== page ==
Locke also feels there are so many productions being filmed in Atlanta, the background work isn't age driven. However, she says it typically breaks down into three categories: ages 18-25, 30-45 and individuals who are retired. Of the three, Locke believes the middle group is the toughest to fill. When screening submissions, she says she considers how old an individual looks before glancing at the person's actual age, but admits photographs can be deceiving.
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"There have been times we've asked people to submit pictures holding a piece of paper with a date on it to be certain the picture is current and not Photoshopped," said Locke. Of course, opportunity can vary as much as the photos. If a director likes what he sees on camera, an extra could end up with a speaking line or more substantial role.
"There's always an opportunity for people to get upgraded on set," said Locke. "We had three extras upgraded to speaking roles on set ('Babydriver') just this week. It doesn't happen every day, but it does happen."
Cynthia Fritts Stillwell, a Georgia native, began her casting career in Savannah before moving her company to Atlanta in the 1980s. She eventually went on to work in Los Angeles and New York. Her credits include "Fried Green Tomatoes," "Remember the Titans," "Trip to Bountiful" and, most recently, "Selma."
"There were 72 roles in 'Selma,'" Stillwell said. "The parts ranged from day players to weekly to major roles. I auditioned over 600 people and I fought for Georgia-based talent to be cast. In the end, 60 of the 72 roles were filled by regional actors."
Stillwell admits she's noticed the same trend many Georgia actors and crew members have cited; and that's plum jobs going to people who move to the Atlanta area from New York and Los Angeles. That's in direct conflict with Georgia's generous tax incentive package offering the television and film producers up to 30 percent in tax breaks to make their blockbusters here. Georgia Gov. Nathan Deal implemented the incentives in 2008 with the intention of boosting Georgia's economy and creating more jobs for residents. No one can deny it's done that, but many Georgia actors say the higher paying jobs go to transplants from New York and L.A.
"We love our brothers and sisters from New York and L.A.," Stillwell said with a smile. "We just don't want them to take away our jobs." She believes the talent is here and she spends a majority of her evenings taking in plays at local theaters, looking for talent to add to her "tapestry of faces."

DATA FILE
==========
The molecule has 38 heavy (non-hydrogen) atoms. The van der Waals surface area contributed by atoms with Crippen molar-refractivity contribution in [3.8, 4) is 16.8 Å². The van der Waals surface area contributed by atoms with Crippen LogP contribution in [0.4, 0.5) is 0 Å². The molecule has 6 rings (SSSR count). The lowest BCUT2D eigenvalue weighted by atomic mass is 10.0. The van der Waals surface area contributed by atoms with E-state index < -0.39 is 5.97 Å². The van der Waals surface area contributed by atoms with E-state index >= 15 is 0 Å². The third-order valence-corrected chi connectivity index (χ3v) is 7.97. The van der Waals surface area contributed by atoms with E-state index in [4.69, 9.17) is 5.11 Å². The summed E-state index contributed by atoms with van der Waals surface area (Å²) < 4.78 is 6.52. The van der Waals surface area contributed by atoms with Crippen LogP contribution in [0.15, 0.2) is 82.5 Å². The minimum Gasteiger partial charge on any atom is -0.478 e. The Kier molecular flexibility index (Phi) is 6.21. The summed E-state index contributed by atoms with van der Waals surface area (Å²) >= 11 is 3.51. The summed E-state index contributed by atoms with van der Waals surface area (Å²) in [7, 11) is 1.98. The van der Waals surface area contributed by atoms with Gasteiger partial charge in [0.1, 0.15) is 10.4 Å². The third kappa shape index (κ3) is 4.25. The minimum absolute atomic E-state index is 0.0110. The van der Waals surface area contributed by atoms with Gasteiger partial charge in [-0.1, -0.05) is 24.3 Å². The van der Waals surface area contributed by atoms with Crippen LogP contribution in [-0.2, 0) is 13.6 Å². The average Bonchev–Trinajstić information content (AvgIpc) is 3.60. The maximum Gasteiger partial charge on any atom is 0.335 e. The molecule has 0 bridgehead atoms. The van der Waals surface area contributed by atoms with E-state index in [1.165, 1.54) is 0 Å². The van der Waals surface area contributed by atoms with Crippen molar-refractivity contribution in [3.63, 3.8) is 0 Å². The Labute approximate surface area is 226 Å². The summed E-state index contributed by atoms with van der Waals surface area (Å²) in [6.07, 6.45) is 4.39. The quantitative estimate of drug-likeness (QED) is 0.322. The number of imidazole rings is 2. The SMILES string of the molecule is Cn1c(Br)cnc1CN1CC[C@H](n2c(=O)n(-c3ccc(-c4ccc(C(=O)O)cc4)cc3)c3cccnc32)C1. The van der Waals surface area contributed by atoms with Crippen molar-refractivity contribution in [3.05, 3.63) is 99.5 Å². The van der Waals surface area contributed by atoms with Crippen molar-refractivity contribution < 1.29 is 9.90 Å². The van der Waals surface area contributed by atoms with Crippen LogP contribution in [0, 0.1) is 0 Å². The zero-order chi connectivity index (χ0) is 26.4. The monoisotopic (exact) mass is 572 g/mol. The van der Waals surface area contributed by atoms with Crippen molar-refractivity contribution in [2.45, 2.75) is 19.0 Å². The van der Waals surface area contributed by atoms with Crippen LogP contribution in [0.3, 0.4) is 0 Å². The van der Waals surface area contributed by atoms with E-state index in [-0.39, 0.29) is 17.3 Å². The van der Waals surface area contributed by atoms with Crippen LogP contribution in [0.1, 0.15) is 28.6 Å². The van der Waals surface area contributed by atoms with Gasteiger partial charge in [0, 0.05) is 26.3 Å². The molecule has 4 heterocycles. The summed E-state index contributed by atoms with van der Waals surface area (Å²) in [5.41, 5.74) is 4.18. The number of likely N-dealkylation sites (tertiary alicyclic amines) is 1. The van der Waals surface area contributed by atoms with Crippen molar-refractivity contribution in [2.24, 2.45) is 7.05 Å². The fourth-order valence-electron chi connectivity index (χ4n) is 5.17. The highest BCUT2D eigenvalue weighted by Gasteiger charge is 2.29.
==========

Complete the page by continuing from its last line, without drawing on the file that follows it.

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There's also an elevated push throughout the state to train more residents for jobs in the film industry. One is the City of Atlanta Entertainment Training Program, which offers admission on a rolling basis. A current list of classes and workshops can also be found by clicking this link to the Georgia Department of Economic Development website. A majority of the state's technical colleges have also added or expanded their film production programs.
In addition, the state posts a list of current productions being filmed in Georgia and up-to-date job information on its Help Wanted Hotline page.
However, one issue looms which can only be played out in time. Over the past few years, many Atlanta extras who consistently work as background artists have become SAG elibgle, which means they can join the union. It is a catch-22.
In comparison to cities like Los Angles and New York, Georgia is a right-to-work state. Background artists who join the Screen Actors Guild‐American Federation of Television and Radio Artists, or SAG-AFTRA, could easily lose work to non-union actors based strictly on wages. In other words, union background extras make $148 per 8-hour workday, which is equivalent to $18.50 an hour.
In comparison, a non-union background extra in Atlanta makes on average $8 an hour. Producers are saving $10.50 per hour for every background extra when they decide to film in Georgia. In an industry where employees average around six figures a year, a background extra humbly makes about $10,000.
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